Samoan Prime Minister Tuilaepa Sailele Malielegaoi has called for calm, faith in God, and prayer as the Christian Pacific island nation faces its first potential CCP virus case.
The sailor will be tested for a third time on Saturday to determine whether Samoa has its first official case of the novel coronavirus that has plagued the world since it spread from Wuhan, China in January.
Malielegaoi assured Samoans on Thursday that the government is prepared to respond to an outbreak of the CCP virus.
“Let us continue to remain calm and not to lose our faith in our never-ending divine blessings from our Father in Heaven. I remain firm that our Father will never forsake our country and our people,” said Malielegaoi.
The prime minister also acknowledged the power of prayer and appealed to all Samoans to “remain united in prayers for the Almighty’s continued divine blessings by protecting Samoa from the deadly virus,” a government press release said.
Samoa’s Ministry of Health confirmed that the sailor and 25 of his colleagues had returned from Europe via New Zealand on a repatriation flight together with 274 Samoans on Nov. 13.
All passengers registered negative test results before boarding the flight and upon arrival at Faleolo International Airport before they began 14-day quarantine.
But four days later on Nov. 18, the sailor registered a positive test result when the passengers were tested again per protocols.
Health officials isolated the sailor and his quarantine roommate at the National Hospital. Despite having shared a room at their quarantine accommodations, the roommate continued to test negative for the CCP virus.
Neither the sailor nor his roommate has shown any symptoms, according to the health ministry.
Malielegaoi announced on Thursday that although the sailor had tested negative early that morning, government officials were remaining vigilant.
“It’s all systems go for the Government’s COVID preparedness and response plan,” Malielegaoi said. “All the necessary health measures are enforced to eliminate any possible danger to our country.”
Media outlet Samoa Observer reported on Thursday that following a Cabinet meeting, Director-General of Health Dr. Take Naseri said that although the sailor tested negative in two follow up tests, the health ministry will operate on the assumption that the case is positive while they investigate if a human error caused the discrepancy in test results.
The health ministry sent blood samples to New Zealand for testing on Friday.
Samoa is a 98 percent Christian nation, with many denominations, and has been fortunate until now that the CCP virus had not reached its tropical shores.
However, in 2019, the nation suffered a tragedy when a measles plague claimed 100 lives, mostly babies less than one-year-old, Samoa Global News reported.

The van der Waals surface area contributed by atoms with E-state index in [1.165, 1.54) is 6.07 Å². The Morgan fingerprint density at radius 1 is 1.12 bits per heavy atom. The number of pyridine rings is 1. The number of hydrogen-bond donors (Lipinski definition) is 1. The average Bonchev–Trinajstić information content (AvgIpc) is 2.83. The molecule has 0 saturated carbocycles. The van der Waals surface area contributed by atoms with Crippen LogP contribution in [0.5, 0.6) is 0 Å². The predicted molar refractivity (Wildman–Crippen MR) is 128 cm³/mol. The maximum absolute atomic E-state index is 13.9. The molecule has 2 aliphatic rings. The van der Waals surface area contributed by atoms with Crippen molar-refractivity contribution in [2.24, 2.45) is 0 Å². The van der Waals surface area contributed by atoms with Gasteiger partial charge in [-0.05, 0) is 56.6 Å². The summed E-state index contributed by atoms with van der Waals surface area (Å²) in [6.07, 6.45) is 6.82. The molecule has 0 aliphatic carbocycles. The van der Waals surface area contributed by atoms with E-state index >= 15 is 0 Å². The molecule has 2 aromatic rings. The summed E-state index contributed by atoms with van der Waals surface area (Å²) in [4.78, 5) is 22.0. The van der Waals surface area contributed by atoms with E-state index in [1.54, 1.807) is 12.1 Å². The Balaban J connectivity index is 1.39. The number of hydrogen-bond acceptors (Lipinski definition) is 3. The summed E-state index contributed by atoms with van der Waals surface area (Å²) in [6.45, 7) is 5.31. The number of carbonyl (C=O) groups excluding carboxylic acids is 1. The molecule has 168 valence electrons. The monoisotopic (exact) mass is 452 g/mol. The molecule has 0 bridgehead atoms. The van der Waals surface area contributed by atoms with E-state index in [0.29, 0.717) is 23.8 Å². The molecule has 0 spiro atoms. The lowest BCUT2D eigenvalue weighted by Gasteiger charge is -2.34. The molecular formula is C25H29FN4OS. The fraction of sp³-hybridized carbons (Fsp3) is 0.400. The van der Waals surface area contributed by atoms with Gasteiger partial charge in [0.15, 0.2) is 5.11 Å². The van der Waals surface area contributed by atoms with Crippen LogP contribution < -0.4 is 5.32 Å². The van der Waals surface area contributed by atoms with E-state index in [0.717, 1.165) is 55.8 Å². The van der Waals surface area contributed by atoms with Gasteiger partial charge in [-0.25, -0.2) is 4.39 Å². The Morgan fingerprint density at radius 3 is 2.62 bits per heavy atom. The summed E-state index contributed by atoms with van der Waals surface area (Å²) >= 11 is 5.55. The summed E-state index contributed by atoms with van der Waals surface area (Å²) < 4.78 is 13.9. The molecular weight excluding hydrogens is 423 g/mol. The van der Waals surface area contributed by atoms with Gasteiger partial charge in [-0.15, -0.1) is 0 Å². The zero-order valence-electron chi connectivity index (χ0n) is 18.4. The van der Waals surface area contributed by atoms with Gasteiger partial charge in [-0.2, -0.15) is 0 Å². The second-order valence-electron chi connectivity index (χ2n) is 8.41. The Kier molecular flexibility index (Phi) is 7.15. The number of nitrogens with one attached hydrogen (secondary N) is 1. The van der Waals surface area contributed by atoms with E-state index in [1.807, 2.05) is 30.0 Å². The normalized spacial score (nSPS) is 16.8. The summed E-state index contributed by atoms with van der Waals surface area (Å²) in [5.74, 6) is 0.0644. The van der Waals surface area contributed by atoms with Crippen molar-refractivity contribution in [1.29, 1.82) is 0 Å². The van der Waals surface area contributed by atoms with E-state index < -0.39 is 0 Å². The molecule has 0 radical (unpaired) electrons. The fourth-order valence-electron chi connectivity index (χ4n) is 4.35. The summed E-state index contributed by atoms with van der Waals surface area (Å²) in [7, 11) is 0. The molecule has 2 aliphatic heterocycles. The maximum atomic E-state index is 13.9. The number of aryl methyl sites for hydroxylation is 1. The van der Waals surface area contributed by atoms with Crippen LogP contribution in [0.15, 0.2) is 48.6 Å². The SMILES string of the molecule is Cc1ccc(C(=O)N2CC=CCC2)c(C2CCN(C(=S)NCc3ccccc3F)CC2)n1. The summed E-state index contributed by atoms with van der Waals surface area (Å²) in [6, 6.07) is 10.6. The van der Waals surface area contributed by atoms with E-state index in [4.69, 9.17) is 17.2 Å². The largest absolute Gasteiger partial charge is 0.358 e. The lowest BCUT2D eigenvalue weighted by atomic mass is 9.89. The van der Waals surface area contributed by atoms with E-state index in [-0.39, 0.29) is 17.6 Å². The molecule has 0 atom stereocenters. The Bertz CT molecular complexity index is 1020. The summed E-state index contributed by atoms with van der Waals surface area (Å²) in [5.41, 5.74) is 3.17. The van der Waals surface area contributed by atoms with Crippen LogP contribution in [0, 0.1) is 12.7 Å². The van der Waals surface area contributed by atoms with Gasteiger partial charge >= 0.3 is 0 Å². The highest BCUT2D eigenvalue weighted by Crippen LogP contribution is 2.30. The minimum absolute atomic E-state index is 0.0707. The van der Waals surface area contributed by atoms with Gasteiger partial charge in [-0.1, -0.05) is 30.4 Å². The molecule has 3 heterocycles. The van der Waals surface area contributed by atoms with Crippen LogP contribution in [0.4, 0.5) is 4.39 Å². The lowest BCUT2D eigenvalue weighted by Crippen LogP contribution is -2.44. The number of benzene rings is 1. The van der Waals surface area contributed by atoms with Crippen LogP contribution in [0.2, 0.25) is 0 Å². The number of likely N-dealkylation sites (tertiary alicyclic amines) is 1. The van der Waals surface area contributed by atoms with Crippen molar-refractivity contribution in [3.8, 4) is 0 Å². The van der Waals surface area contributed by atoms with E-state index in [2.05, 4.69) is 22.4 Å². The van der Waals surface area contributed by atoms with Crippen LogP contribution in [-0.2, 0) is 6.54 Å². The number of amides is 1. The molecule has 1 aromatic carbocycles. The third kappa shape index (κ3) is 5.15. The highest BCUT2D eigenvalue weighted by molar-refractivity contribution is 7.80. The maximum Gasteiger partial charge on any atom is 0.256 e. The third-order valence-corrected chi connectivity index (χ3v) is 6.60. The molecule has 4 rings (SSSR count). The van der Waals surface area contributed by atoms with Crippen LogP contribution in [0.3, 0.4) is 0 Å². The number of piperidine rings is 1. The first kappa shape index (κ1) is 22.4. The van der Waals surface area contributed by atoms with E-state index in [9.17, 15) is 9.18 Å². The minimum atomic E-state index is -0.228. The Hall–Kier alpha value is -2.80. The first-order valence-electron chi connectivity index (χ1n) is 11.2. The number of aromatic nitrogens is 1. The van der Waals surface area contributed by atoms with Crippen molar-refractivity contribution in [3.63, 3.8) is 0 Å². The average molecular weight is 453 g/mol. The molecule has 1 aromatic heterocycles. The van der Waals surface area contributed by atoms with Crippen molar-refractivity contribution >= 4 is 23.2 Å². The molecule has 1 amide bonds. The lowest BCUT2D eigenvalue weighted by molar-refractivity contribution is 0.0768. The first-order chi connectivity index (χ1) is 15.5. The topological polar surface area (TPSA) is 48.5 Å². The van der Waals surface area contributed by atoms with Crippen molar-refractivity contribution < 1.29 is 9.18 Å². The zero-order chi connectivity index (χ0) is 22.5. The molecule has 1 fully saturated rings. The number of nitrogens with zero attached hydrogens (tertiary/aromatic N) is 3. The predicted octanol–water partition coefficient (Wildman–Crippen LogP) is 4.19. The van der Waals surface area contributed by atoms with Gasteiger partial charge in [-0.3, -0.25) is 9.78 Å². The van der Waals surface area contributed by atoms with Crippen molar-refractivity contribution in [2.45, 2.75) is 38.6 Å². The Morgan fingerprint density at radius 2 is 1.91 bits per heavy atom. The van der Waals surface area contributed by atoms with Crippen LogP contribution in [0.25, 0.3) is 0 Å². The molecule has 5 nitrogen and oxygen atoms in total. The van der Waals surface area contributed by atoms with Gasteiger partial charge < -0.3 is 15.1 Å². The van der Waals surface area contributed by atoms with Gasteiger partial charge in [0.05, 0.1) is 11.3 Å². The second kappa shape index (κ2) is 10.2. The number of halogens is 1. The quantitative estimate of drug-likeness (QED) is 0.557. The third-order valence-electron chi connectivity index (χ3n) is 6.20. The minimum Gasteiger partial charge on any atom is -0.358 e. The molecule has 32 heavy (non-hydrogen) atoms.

As the Pacific islands saw cases of COVID-19 begin to spread in the region in March, Samoa declared a state of emergency and ordered all families to observe a week of fasting and prayers as one of its measures against the virus.
Now, Samoa has again declared a state of emergency with Emergency Order 33 coming into effect from Nov. 20, replacing Emergency Order 32. The November order still includes the wording pertaining to the week of fasting and prayers in March.
The Epoch Times sought confirmation from the Samoan government about whether Emergency Order 33 required Samoan families to observe another week of fasting and prayers but did not immediately receive a response.
While all public gatherings are restricted and social distancing measures are in effect, church services are still permitted as long as church-goers remain two metres apart, and church ministers are responsible for ensuring the rules are adhered to.
Most public transport and markets will operate as normal, except on Sunday which is generally respected as a holy day and most businesses don’t operate.
The CCP virus pandemic has seen Australia and its regional partners, like the United States, Japan, and India, manoeuvre to sure up relationships with like-minded nations in the Indo-Pacific region that also want to maintain a rules-based international order, and blunt the Chinese regime’s aggressive ambitions in the region.
Through its Belt and Road Initiative, the Chinese communist regime has offered unsustainable predatory loans to developing countries—like Samoa—for infrastructure projects, which critics have warned is not just a “debt trap” but potentially a security risk.
After Samoa signed on, Beijing planned to build at least two ports in the country. Experts grew concerned that the Chinese regime was seeking to increase its military presence in the Pacific through the Samoan investments.
Samoa local newspaper Iniini Samoa quoted its pro-Beijing prime minister in June 2019, who said China’s investments were purely financial support.
But the BRI projects have already saddled Samoa with a significant amount of debt. According to figures by China’s ambassador to Samoa, the Pacific island nation now owes US$1.1 billion to China, which is roughly half of the island nation’s GDP.
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Epoch Times reporter Nicole Hao contributed to this report.